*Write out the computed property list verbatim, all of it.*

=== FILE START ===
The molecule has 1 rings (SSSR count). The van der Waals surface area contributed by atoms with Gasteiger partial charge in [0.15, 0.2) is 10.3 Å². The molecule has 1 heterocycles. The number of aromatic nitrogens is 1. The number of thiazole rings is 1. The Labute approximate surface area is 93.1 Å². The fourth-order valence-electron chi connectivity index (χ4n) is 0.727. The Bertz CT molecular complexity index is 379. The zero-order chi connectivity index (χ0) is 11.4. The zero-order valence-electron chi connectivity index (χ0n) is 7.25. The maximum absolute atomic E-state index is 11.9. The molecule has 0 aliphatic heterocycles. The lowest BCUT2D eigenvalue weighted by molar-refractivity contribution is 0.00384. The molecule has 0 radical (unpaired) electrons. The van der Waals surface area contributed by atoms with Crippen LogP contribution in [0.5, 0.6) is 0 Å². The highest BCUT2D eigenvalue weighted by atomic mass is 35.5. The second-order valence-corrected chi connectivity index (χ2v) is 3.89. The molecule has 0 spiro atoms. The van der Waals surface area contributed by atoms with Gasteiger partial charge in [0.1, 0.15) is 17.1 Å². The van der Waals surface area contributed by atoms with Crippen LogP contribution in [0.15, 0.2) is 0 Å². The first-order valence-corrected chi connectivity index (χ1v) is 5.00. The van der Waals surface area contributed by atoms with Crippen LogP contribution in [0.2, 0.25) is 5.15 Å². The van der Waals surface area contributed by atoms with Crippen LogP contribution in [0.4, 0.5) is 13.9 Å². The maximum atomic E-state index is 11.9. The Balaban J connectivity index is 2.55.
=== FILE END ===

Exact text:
The molecule has 1 rings (SSSR count). The van der Waals surface area contributed by atoms with Gasteiger partial charge in [0.15, 0.2) is 10.3 Å². The molecule has 1 heterocycles. The number of aromatic nitrogens is 1. The number of thiazole rings is 1. The Labute approximate surface area is 93.1 Å². The fourth-order valence-electron chi connectivity index (χ4n) is 0.727. The Bertz CT molecular complexity index is 379. The zero-order chi connectivity index (χ0) is 11.4. The zero-order valence-electron chi connectivity index (χ0n) is 7.25. The maximum absolute atomic E-state index is 11.9. The molecule has 0 aliphatic heterocycles. The lowest BCUT2D eigenvalue weighted by molar-refractivity contribution is 0.00384. The molecule has 0 radical (unpaired) electrons. The van der Waals surface area contributed by atoms with Crippen LogP contribution in [0.5, 0.6) is 0 Å². The highest BCUT2D eigenvalue weighted by atomic mass is 35.5. The second-order valence-corrected chi connectivity index (χ2v) is 3.89. The molecule has 0 spiro atoms. The van der Waals surface area contributed by atoms with Gasteiger partial charge in [0.1, 0.15) is 17.1 Å². The van der Waals surface area contributed by atoms with Crippen LogP contribution in [0.15, 0.2) is 0 Å². The first-order valence-corrected chi connectivity index (χ1v) is 5.00. The van der Waals surface area contributed by atoms with Crippen LogP contribution in [0.2, 0.25) is 5.15 Å². The van der Waals surface area contributed by atoms with Crippen LogP contribution in [0.4, 0.5) is 13.9 Å². The maximum atomic E-state index is 11.9. The Balaban J connectivity index is 2.55.